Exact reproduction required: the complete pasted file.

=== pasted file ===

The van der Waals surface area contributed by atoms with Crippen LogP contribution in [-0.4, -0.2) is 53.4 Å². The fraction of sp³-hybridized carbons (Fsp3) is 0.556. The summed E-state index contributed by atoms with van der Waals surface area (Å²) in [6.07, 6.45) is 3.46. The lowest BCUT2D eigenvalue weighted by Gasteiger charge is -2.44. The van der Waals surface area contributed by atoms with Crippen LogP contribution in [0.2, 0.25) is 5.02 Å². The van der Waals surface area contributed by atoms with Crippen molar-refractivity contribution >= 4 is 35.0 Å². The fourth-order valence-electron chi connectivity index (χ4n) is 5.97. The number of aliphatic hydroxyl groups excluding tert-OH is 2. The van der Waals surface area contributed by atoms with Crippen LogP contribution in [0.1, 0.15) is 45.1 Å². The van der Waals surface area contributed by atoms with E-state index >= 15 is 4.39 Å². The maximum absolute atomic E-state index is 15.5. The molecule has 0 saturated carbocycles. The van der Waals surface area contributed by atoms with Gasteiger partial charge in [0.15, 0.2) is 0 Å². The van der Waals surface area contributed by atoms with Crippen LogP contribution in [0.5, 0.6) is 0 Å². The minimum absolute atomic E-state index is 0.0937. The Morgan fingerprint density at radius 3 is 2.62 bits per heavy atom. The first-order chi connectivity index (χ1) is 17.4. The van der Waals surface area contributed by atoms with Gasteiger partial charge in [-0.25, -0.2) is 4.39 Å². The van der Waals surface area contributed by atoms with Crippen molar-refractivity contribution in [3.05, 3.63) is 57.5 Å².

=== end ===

The van der Waals surface area contributed by atoms with Crippen LogP contribution in [-0.4, -0.2) is 53.4 Å². The fraction of sp³-hybridized carbons (Fsp3) is 0.556. The summed E-state index contributed by atoms with van der Waals surface area (Å²) in [6.07, 6.45) is 3.46. The lowest BCUT2D eigenvalue weighted by Gasteiger charge is -2.44. The van der Waals surface area contributed by atoms with Crippen LogP contribution in [0.2, 0.25) is 5.02 Å². The van der Waals surface area contributed by atoms with Crippen molar-refractivity contribution >= 4 is 35.0 Å². The fourth-order valence-electron chi connectivity index (χ4n) is 5.97. The number of aliphatic hydroxyl groups excluding tert-OH is 2. The van der Waals surface area contributed by atoms with Crippen LogP contribution in [0.1, 0.15) is 45.1 Å². The van der Waals surface area contributed by atoms with E-state index >= 15 is 4.39 Å². The maximum absolute atomic E-state index is 15.5. The molecule has 0 saturated carbocycles. The van der Waals surface area contributed by atoms with Gasteiger partial charge in [0.15, 0.2) is 0 Å². The van der Waals surface area contributed by atoms with Crippen LogP contribution in [0.5, 0.6) is 0 Å². The minimum absolute atomic E-state index is 0.0937. The Morgan fingerprint density at radius 3 is 2.62 bits per heavy atom. The first-order chi connectivity index (χ1) is 17.4. The van der Waals surface area contributed by atoms with Gasteiger partial charge in [-0.25, -0.2) is 4.39 Å². The van der Waals surface area contributed by atoms with Crippen molar-refractivity contribution in [3.05, 3.63) is 57.5 Å².